They say that elections have consequences. That's true. With every new administration there is a new set of policies. Bush had policies that he went forward with and now Obama has a whole different set of policies. In banana republics, elections also have consequences. In those countries, policy differences are prosecuted. Throughout Africa and in parts of South America, with each new administration, there is a set of indictments and convictions of previous administrations.
I have said that if in fact CIA agents were rogue and not following orders they should be prosecuted. Yet, there is a very troubling aspect to this. The Bush justice department took a look at the cases that are in question and decided that only one person faced prosecution. This individual did and is currently incarcerated. So, why are we reviewing these cases again? It wasn't as though only political appointees looked at these cases? It was career lawyers as well as political appointees. Was everyone incompetent and or corrupt? So, why is the Obama justice department suddenly in need of reviewing these cases? How many times will they be reviewed?
It's one thing to change policies you disagree with. The Obama administration believes that we can extract information from terrorists through the same means that police use to extract information from criminals. That's their right and that is the policy they are choosing. Yet, Attorney General Eric Holder wants to take it a step further. He wants to review how the previous administration reviewed its own policies. Nothing has changed. The evidence hasn't changed. When Bush Justice Department lawyers looked at it they only prosecuted one person. Now, Obama Justice Department lawyers want to potentially prosecute even more.
The political dance doesn't stop there. Holder doesn't want to prosecute anyone just yet. Instead, he has appointed a special counsel to investigate the matter. This is after he investigated the matter to see if there is any wrongdoing. So, let's take stock. Bush administration lawyers looked at the evidence and found one person that needed to be prosecuted. Then, Holder investigated the cases again. He didn't find enough evidence to prosecute, but rather enough evidence to investigate some more. That's two different administrations that have investigated the matter and still that's not enough investigation.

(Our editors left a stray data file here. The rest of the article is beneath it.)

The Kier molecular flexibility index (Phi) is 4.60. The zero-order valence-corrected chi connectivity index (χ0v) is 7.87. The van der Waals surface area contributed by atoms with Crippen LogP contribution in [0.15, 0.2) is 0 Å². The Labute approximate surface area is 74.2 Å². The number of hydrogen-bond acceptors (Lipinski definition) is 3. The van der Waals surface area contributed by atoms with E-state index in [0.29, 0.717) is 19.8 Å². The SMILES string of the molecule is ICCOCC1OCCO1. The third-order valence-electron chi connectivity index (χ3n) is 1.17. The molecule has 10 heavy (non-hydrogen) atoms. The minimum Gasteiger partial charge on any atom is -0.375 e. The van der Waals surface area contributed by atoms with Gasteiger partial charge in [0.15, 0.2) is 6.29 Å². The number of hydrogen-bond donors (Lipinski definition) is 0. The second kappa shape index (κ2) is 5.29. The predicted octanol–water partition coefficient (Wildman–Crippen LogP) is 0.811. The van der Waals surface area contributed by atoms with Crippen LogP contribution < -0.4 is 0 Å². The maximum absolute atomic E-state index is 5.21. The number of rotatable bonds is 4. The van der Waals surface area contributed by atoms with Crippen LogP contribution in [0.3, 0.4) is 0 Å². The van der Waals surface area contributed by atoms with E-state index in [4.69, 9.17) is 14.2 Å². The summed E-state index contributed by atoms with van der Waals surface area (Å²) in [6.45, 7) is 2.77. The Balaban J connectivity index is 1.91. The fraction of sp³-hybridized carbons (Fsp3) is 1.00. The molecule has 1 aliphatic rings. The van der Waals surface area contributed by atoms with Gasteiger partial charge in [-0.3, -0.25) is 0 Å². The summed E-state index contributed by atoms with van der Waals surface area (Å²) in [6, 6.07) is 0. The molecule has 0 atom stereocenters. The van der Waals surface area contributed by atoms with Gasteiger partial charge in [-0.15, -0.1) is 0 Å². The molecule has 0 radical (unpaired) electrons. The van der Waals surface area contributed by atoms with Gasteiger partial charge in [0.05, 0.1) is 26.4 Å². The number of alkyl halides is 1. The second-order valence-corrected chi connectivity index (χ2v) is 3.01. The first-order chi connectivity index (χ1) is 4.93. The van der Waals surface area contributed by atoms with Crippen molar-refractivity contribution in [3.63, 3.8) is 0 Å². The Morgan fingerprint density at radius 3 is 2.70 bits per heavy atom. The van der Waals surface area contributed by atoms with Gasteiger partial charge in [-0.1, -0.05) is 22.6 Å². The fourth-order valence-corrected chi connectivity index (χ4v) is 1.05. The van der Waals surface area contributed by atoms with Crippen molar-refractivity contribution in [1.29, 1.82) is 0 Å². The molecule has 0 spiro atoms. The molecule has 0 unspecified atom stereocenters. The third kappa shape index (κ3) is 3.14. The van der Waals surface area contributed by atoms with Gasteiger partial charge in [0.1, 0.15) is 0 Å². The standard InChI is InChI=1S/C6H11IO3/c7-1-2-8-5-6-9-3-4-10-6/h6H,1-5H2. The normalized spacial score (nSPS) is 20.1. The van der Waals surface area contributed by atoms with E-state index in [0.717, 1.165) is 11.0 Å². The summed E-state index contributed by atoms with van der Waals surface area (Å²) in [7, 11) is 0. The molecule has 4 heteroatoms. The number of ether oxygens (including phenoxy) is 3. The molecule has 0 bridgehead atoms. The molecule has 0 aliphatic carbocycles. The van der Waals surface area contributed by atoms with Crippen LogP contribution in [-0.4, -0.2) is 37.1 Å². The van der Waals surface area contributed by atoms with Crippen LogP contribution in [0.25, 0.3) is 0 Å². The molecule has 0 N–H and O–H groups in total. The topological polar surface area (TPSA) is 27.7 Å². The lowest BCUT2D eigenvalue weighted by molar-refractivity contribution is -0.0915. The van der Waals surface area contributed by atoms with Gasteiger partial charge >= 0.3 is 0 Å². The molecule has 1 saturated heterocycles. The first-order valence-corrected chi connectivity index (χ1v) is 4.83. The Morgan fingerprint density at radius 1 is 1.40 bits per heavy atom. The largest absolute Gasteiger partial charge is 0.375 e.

This isn't quite prosecuting the prior administration for policy differences but frankly, that's an impossibility in the U.S. This is as close as we will get. It would be far too explosive to actually prosecute prior Bush officials. This is the second best choice. Instead, this administration purports to prosecute those the Bush administration investigated and didn't prosecute. It's the only way to prosecute the Bush administration. Furthermore, Holder continues to say that he is following the law, implying that Bush didn't. Yet, while following the law, he won't actually indict anyone himself. By following the law, he means that after his own investigation he thinks that more investigation is warranted. What sort of law tells the Justice Department to engage in endless investigations?
Endless investigations are the hallmark of witch hunts. We are not quite into the category of banana republics. It's unlikely that the U.S. would ever get there. This is the closest thing that we will get. Going after Bush is too overt. Even going after the lawyers is too overt. Instead, there is an endless investigation that will investigate that which has already been investigated. The problem is that once you go down that slippery slope there are all sorts of unintended consequences. The next administration will investigate Obama for forcing people to buy health insurance Unconstitutionally. Once you open the door on prosecuting policy differences that door won't ever close and we never know what will be opened once the door is opened.
Please check out my new books, "Prosecutors Gone Wild: The Inside Story of the Trial of Chuck Panici, John Gliottoni, and Louise Marshall" and also, "The Definitive Dossier of PTSD in Whistleblowers"